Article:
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Tutor profile: Jasveer J.

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Jasveer J.
Maths tutor for 5 years
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Subject: Linear Algebra

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Question:

Let V be the vector space of all $$2\times2$$ matrices over the field F. Prove that V has dimension 4 by exhibiting a basis for V which has 4 elements.

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Jasveer J.
Answer:

Let $$V(F)= \begin{bmatrix}a & b \\c & d \end{bmatrix}$$ such that $$a,b,c,d$$ belongs to F Let $$\alpha_1=\begin{bmatrix}1 & 0 \\0 & 0 \end{bmatrix}, \alpha_2=\begin{bmatrix}0 & 1 \\0 & 0 \end{bmatrix}, \alpha_3=\begin{bmatrix}0 & 0 \\1 & 0 \end{bmatrix}, \alpha_4=\begin{bmatrix}0 & 0 \\0 & 1 \end{bmatrix}$$ be four elements of V. Let $$S=[\alpha_1,\alpha_2,\alpha_3,\alpha_4]\subseteq V$$ 1) First we have to show that S is Linearly Independent If $$a_1,a_2,a_3,a_4$$ belongs to F then $$a_1\alpha_1+a_2\alpha_2+a_3\alpha_3+a_4\alpha_4=0$$ $$\Rightarrow a_1\begin{bmatrix}1 & 0 \\0 & 0 \end{bmatrix}+a_2\begin{bmatrix}0 & 1 \\0 & 0 \end{bmatrix}+a_3\begin{bmatrix}0 & 0 \\1 & 0 \end{bmatrix}+a_4\begin{bmatrix}0 & 0 \\0 & 1 \end{bmatrix}=\begin{bmatrix}0 & 0 \\0 & 0 \end{bmatrix}$$ $$\Rightarrow \begin{bmatrix}a_1 & a_2 \\a_3 & a_4 \end{bmatrix}=\begin{bmatrix}0 & 0 \\0 & 0 \end{bmatrix}$$ 2) Now we have to show that$$L(S)= V$$ We know that $$L(S)\subseteq V.................(1)$$ Let $$\alpha= \begin{bmatrix}a & b \\c & d\end{bmatrix} $$ belongs to V then $$\begin{bmatrix}a & b \\c & d\end{bmatrix}=a\begin{bmatrix}1 & 0 \\0 & 0\end{bmatrix}+b\begin{bmatrix}0 & 1 \\0 & 0\end{bmatrix}+c\begin{bmatrix}0 & 0 \\1 & 0\end{bmatrix}+d\begin{bmatrix}0 & 0 \\0 & 1\end{bmatrix}$$ $$=a\alpha_1+b\alpha_2+c\alpha_3+d\alpha_4$$ belongs to $$L(S)$$ hence $$\alpha$$ belongs to L(S) hence V $$\subseteq L(S).............(2)$$ Hence from (1) and (2) $$V=L(S)$$ Hence S is a basis of V. hence dimension of V =4

Subject: Calculus

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Question:

Discuss the maxima and minima of the function $$u=sinxsinysinz$$ where $$x,y,z$$ are the angles of a triangle.

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Jasveer J.
Answer:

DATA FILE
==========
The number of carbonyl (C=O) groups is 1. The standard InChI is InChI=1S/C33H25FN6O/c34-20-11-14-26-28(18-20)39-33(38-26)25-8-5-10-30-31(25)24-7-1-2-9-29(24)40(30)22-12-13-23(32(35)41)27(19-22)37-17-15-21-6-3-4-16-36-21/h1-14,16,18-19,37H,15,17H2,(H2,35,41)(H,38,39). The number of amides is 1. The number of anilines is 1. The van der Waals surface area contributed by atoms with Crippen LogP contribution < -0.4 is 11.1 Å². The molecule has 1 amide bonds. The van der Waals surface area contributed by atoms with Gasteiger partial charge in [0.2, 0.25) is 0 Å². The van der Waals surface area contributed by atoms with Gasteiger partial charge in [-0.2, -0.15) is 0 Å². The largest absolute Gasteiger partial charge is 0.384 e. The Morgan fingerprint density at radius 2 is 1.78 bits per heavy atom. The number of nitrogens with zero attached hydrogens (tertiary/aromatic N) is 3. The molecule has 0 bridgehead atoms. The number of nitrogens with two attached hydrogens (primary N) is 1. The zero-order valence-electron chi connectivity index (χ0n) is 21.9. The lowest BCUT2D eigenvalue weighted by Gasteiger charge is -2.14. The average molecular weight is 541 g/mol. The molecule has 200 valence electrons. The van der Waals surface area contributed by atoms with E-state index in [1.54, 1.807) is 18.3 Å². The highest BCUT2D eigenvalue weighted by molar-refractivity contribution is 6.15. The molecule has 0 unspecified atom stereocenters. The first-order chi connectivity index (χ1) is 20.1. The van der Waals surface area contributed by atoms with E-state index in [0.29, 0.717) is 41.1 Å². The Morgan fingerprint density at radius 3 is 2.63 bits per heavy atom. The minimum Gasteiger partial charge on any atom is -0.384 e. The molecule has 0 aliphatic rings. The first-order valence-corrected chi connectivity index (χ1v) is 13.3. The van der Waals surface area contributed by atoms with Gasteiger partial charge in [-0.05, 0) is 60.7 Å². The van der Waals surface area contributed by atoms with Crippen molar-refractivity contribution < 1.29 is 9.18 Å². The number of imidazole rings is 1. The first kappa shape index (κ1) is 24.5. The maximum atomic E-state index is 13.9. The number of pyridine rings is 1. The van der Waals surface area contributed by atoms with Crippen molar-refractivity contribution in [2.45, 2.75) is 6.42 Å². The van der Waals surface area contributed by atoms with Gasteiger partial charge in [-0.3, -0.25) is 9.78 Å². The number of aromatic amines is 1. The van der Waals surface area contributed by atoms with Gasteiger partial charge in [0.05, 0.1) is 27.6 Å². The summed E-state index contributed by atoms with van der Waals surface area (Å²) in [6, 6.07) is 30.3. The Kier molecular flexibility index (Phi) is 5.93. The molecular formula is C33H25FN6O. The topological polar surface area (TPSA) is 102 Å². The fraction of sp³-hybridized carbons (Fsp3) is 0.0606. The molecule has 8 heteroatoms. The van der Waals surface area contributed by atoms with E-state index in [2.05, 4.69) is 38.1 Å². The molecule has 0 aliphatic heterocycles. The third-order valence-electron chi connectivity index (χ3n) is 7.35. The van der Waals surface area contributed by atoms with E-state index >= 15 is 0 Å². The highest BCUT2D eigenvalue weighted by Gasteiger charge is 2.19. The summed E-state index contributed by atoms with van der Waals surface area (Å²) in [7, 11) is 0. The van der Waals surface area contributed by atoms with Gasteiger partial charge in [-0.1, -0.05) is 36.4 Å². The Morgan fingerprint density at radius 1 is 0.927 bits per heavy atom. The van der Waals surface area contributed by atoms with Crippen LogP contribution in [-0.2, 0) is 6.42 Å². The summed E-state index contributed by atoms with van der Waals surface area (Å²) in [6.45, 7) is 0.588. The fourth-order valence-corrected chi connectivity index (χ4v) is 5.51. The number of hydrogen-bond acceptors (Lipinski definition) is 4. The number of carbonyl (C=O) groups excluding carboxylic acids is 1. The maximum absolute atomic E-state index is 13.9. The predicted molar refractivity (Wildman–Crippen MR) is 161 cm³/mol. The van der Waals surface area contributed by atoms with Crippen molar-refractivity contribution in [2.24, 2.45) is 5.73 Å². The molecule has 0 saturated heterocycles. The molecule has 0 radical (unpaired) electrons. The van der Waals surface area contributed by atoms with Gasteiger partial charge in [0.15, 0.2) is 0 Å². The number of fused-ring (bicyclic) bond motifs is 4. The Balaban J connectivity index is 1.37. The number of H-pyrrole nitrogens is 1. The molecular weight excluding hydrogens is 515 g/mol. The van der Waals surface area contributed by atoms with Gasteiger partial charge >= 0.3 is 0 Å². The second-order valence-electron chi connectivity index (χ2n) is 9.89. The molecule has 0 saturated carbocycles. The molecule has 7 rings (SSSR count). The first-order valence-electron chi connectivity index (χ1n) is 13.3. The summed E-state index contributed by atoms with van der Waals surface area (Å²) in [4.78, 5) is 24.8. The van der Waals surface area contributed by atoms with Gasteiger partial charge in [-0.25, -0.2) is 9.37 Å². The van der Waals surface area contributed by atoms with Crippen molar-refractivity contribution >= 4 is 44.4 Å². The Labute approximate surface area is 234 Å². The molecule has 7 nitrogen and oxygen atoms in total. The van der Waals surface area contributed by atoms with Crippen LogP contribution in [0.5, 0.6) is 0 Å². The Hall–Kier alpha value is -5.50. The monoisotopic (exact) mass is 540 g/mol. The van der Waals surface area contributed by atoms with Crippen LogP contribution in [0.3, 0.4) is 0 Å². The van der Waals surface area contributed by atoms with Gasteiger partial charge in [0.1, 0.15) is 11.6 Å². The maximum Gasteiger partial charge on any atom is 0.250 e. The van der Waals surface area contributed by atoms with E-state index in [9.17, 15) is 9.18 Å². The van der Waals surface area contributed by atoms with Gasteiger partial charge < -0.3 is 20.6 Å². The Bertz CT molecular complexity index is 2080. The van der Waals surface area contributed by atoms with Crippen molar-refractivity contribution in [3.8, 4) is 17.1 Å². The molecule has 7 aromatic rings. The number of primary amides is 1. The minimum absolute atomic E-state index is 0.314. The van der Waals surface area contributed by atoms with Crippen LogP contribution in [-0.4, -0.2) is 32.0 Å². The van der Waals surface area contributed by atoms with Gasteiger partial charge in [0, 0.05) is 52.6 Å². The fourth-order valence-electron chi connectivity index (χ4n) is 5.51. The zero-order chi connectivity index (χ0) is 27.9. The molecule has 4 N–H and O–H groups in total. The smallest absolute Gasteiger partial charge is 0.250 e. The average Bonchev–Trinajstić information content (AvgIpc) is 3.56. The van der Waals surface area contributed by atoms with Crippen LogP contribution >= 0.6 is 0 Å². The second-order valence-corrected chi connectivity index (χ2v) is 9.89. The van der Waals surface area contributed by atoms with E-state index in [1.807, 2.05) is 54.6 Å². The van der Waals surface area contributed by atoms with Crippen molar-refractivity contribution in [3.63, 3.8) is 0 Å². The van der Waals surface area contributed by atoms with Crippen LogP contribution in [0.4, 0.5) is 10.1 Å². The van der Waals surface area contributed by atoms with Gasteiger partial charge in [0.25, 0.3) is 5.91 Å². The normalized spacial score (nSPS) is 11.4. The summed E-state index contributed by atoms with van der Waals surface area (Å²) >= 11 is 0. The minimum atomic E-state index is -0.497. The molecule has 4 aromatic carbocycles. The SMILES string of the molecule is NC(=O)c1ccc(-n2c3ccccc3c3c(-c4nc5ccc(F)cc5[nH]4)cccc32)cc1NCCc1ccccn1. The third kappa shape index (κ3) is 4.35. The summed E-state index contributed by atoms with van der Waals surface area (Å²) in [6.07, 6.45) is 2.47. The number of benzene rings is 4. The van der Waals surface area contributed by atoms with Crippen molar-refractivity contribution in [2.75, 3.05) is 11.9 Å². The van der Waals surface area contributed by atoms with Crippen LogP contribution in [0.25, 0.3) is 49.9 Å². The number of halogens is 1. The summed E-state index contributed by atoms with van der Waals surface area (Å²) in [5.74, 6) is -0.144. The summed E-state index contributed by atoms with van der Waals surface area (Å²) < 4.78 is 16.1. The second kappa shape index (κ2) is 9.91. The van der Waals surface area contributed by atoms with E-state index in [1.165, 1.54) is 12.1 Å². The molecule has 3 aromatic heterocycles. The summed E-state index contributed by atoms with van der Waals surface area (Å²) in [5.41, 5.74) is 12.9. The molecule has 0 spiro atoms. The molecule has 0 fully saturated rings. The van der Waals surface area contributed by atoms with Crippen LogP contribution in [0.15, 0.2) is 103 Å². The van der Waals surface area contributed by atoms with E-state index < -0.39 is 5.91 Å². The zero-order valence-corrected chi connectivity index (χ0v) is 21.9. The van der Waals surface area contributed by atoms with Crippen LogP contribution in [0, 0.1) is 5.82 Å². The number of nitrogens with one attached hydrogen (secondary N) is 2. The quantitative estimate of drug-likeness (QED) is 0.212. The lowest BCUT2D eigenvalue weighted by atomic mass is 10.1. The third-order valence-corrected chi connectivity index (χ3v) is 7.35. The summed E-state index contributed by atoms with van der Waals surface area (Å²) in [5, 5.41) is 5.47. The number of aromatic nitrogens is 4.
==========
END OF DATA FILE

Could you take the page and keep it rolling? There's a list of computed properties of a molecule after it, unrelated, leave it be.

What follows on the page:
Let f be a function with two or more variables with continuous second order partial derivatives f xx , f yy and f xy at a critical point (a,b). Let $$D = fxx(a,b) fyy(a,b) - fxy^2(a,b)=rt-s^2$$ a) If $$D > 0$$ and $$f xx (a,b) > 0$$, then f has a relative minimum at (a,b). b) If $$D > 0$$ and $$f xx (a,b) < 0$$, then f has a relative maximum at (a,b). c) If $$D < 0$$, then f has a saddle point at (a,b). d) If $$D = 0$$, then no conclusion can be drawn. Since $$x,y,z$$ are the angles of triangle, hence $$x+y+z=\pi..............(1)$$ Given $$u=sinxsinysinz...........(2)$$ For maxima or minima we will partially differentiate equation (2) on both the sides. $$du=cosxsinysinzdx+sinxcosysinzdy+sinxsinycoszdz...........(3)$$ Also from equation (1) we have $$dx+dy+dz=0........................(4)$$ Multiplying (3) by 1 and (4) by $$\lambda$$ and adding, we get $$(cosxsinysinz+\lambda)dx+(sinxcosysinz+\lambda)dy+(sinxsinycosz+\lambda)dz=0$$ Equating the coefficient of $$dx,dy,dz$$ to zero, we get $$cosxsinysinz+\lambda=0$$, $$sinxcosysinz+\lambda=0$$ $$sinxsinycosz+\lambda=0.......................(5)$$ Hence $$cosxsinysinz=sinxcosysinz=sinxsinycosz=-\lambda$$ (or) $$cotx=coty=cotz$$, dividing each term by $$sinxsinysinz$$ (or) $$x=y=z=\frac{\pi}{3}$$, from (1) Let $$x$$ and $$y$$ be independent and z be dependent, as the relation(1) exists to find r,s and t. from (2) $$\frac{\delta u}{\delta x}=cosxsinysinz+sinxsinycosz\frac{\delta z}{\delta x}$$ But from (1) we get $$1+\frac{\delta z}{\delta x}=0$$ i.e. $$\frac{\delta z}{\delta x}=-1$$ Hence $$\frac{\delta u}{\delta x}=cosxsinysinz-sinxsinycosz$$ and $$\frac{\delta^2 u}{\delta x^2}=(-sinxsinysinz+cosxsinycosz\frac{\delta z}{\delta x})-(cosxsinycosz-sinxsinysinz\frac{\delta z}{\delta x})$$ $$=(-sinxsinysinz-cosxsinycosz)-(cosxsinycosz+sinxsinysinz)$$ that is, $$r=-2(sinxsinysinz+cosxsinycosz)$$ and $$\frac{\delta^2 u}{\delta y \delta x}=cosxcosysinz+cosxsinycosz\frac{\delta z}{\delta y}-sinxcosycosz+sinxsinysinz\frac{\delta z}{\delta x}$$ where $$\frac{\delta z}{\delta y}=-1$$ (as $$ x+y+z=\pi\Rightarrow1+\frac{\delta z}{\delta y}=0\Rightarrow\frac{\delta z}{\delta y}=-1)$$ $$\Rightarrow s=cosxcosysinz-cosxsinycosz-sinxcosycosz-sinxsinysinz$$ putting $$x=y=z=\frac{\pi}{3}$$, we get $$r=-2(\frac{1}{2}.\sqrt3.\frac{1}{2}.\sqrt3.\frac{1}{2}.\sqrt3+\frac{1}{2}.\frac{1}{2}.\sqrt3.\frac{1}{2})=-\sqrt3$$ $$s= \frac{1}{2}.\frac{1}{2}.\frac{1}{2}.\sqrt3-\frac{1}{2}.\frac{1}{2}.\sqrt3.\frac{1}{2}-\frac{1}{2}.\sqrt3.\frac{1}{2}.\frac{1}{2}-\frac{1}{2}.\sqrt3.\frac{1}{2}.\sqrt3.\frac{1}{2}.\sqrt3=-\frac{1}{2}.\sqrt3$$ By symmetry $$t=\frac{\delta^2 u}{\delta y^2}=-\sqrt3$$ at $$x=y=z=\frac{\pi}{3}$$ $$rt-s^2=(-\sqrt3)(-\sqrt3)-(-\frac{1}{2}\sqrt3)^2$$ $$=3-\frac{9}{4}=\frac{9}{4}$$ Also $$r=-\sqrt3$$ which is less than 0 Hence there is maximum at $$x=y=z=\frac{\pi}{3}$$